The math

So much for my anecdotal views. It's time to break out the equations.

Looking at Plants vs. Zombies 2's success, the iPhone version has already been top 100 top grossing in 90 countries, top 10 in 17 countries, with a US top grossing position of 17.

For iPad, the numbers are 101, 18 and 11 respectively.

So, using our basic equation, we get Success coefficients of...

iPhone = (17/90)/17 = 0.011

iPad = (18/101)/11 = 0.016

Obviously, these will increase over time, but they already meet our nominal success benchmark of 0.01.

Cash in?

Looking at our Monetization coefficient, this is constructed using the pricing of IAP, the confusion in terms of the number of ways real money can be spent in-game, and how actively a game attempts to monetize a player in the first 10 minutes.

Plants vs. Zombies 2 doesn't do the latter, but its layering of IAP and the $2.99 minimum IAP transaction does give it a fairly high ranking of 209.

We take 100 as our benchmark for high monetization.

Other recent example include The Drowning with 49 (low) and Machine Zone's Game of War with 299 (high).

In this regard, then, we'd define Plants vs. Zombies 2 as a game with a high level of inherent monetization even if it doesn't actively push it on players.

Conclusion: Plants vs. Zombies 2

Success coefficient (iPhone) = 0.011

Success coefficient (iPad) = 0.016

Monetizer coefficient = 209

Currency discount ratio = 2.7

Click here for a larger version

(Above you can see Plants vs. Zombies 2 plotted against various other games, although please note Monetizer remains a work-in-process.)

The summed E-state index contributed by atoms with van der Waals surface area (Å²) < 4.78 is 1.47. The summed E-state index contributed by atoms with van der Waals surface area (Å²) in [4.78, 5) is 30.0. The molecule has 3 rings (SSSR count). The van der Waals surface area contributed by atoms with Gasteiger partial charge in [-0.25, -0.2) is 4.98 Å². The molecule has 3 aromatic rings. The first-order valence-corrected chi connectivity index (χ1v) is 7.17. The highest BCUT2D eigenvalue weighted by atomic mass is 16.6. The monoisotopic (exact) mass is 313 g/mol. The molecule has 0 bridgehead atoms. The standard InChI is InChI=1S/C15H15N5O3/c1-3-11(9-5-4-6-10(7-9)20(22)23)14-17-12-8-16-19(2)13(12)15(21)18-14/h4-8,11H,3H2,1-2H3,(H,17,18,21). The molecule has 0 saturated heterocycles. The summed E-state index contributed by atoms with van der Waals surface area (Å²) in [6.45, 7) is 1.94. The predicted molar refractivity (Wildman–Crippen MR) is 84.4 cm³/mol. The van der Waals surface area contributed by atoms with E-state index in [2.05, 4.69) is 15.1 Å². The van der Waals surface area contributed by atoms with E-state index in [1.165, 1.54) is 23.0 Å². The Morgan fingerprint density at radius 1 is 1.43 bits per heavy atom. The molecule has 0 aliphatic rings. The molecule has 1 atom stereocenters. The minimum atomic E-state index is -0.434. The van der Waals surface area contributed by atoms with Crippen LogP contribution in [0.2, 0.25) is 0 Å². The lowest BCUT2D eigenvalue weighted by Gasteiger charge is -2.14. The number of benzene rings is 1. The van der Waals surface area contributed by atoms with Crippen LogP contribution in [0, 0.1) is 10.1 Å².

More generally, Plants vs. Zombies 2 sits in our '3' quadrant (high success, high monetization).

Contributing Editor

A Pocket Gamer co-founder, Jon is Contributing Editor at which means he acts like a slightly confused uncle who's forgotten where he's left his glasses. As well as letters and cameras, he likes imaginary numbers and legumes.


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jon jordan
The full detail of my talk - and thinking behind the process - can be found here
jon jordan
Good questions Trevor.

In fact, the point of my Monetizer column is to come up with a quick and dirty process of analysing games using open source data.

In terms of the Success Coefficient, I wanted some simple numbers that would generate a strong filter to highlight success (and failure).

The top 10/top 100 ratio gives an idea about a game's momentum up the charts, with the US top grossing peaking chosen because it's the largest market.

Indeed, I want that denominator to have incredible power...

However, the key point of my talk at Develop was that these sort of system can be created by anyone and tweaked to their own specific interests, so you could use Japanese, Chinese or Korean top grossing positions if you were interested in that market.

So, my goal is to generate actionable insights in as simple as way as possible, and I'm very happy if you want to suggest better value and equations.

Really, this isn't me trying to impose anything. It's me trying to get people thinking for themselves.

Trevor McCalmont
I'm a little puzzled at why the "Success Coefficients" are useful pieces of information. How does (# Countries in Top 10 Top Grossing / # Countries in Top 100 Top Grossing) / Highest Rank in US Top Grossing mean anything real, and where is the arbitrary benchmark of 0.01 coming from?

Also, by putting Highest Rank in US Top Grossing in the denominator gives it incredible power. A game that reaches #1 is twice as successful as a game that reaches #2?

I think it would be more valuable to use values and equations that yield actionable insights instead of creating confusing equations with no real meaning.